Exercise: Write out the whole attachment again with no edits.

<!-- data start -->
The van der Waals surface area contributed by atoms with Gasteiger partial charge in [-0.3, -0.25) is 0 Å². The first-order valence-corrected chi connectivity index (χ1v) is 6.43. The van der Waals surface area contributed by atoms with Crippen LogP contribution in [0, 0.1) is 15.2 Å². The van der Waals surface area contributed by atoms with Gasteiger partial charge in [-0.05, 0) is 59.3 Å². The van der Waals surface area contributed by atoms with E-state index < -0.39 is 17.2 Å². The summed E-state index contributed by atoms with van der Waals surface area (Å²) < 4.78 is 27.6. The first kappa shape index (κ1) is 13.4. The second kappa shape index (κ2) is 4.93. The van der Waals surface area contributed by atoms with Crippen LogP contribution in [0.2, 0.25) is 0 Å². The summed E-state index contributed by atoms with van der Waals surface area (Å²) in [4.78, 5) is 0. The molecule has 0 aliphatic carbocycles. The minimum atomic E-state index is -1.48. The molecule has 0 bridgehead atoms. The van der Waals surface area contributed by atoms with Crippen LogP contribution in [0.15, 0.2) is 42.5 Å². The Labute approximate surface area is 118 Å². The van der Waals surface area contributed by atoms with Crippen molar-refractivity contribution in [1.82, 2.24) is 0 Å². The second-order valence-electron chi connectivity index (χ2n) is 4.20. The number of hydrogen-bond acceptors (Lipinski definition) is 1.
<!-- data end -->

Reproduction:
The van der Waals surface area contributed by atoms with Gasteiger partial charge in [-0.3, -0.25) is 0 Å². The first-order valence-corrected chi connectivity index (χ1v) is 6.43. The van der Waals surface area contributed by atoms with Crippen LogP contribution in [0, 0.1) is 15.2 Å². The van der Waals surface area contributed by atoms with Gasteiger partial charge in [-0.05, 0) is 59.3 Å². The van der Waals surface area contributed by atoms with E-state index < -0.39 is 17.2 Å². The summed E-state index contributed by atoms with van der Waals surface area (Å²) < 4.78 is 27.6. The first kappa shape index (κ1) is 13.4. The second kappa shape index (κ2) is 4.93. The van der Waals surface area contributed by atoms with Crippen LogP contribution in [0.2, 0.25) is 0 Å². The summed E-state index contributed by atoms with van der Waals surface area (Å²) in [4.78, 5) is 0. The molecule has 0 aliphatic carbocycles. The minimum atomic E-state index is -1.48. The molecule has 0 bridgehead atoms. The van der Waals surface area contributed by atoms with Crippen LogP contribution in [0.15, 0.2) is 42.5 Å². The Labute approximate surface area is 118 Å². The van der Waals surface area contributed by atoms with Crippen molar-refractivity contribution in [1.82, 2.24) is 0 Å². The second-order valence-electron chi connectivity index (χ2n) is 4.20. The number of hydrogen-bond acceptors (Lipinski definition) is 1.